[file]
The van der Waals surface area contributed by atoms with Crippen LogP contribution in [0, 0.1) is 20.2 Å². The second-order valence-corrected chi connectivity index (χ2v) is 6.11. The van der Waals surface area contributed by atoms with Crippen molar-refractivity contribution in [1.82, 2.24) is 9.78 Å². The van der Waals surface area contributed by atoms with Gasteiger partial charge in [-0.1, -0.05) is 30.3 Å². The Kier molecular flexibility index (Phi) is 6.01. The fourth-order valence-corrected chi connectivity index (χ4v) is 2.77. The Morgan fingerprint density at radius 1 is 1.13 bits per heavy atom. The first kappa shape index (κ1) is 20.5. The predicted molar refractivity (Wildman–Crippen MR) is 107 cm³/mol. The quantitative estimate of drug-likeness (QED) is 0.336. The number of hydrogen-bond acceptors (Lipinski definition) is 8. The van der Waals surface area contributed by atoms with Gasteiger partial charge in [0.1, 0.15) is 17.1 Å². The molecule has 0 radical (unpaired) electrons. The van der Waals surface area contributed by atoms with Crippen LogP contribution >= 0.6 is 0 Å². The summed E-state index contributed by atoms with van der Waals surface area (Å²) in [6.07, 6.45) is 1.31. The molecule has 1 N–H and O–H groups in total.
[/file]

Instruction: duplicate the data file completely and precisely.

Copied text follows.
The van der Waals surface area contributed by atoms with Crippen LogP contribution in [0, 0.1) is 20.2 Å². The second-order valence-corrected chi connectivity index (χ2v) is 6.11. The van der Waals surface area contributed by atoms with Crippen molar-refractivity contribution in [1.82, 2.24) is 9.78 Å². The van der Waals surface area contributed by atoms with Gasteiger partial charge in [-0.1, -0.05) is 30.3 Å². The Kier molecular flexibility index (Phi) is 6.01. The fourth-order valence-corrected chi connectivity index (χ4v) is 2.77. The Morgan fingerprint density at radius 1 is 1.13 bits per heavy atom. The first kappa shape index (κ1) is 20.5. The predicted molar refractivity (Wildman–Crippen MR) is 107 cm³/mol. The quantitative estimate of drug-likeness (QED) is 0.336. The number of hydrogen-bond acceptors (Lipinski definition) is 8. The van der Waals surface area contributed by atoms with Gasteiger partial charge in [0.1, 0.15) is 17.1 Å². The molecule has 0 radical (unpaired) electrons. The van der Waals surface area contributed by atoms with Crippen LogP contribution >= 0.6 is 0 Å². The summed E-state index contributed by atoms with van der Waals surface area (Å²) in [6.07, 6.45) is 1.31. The molecule has 1 N–H and O–H groups in total.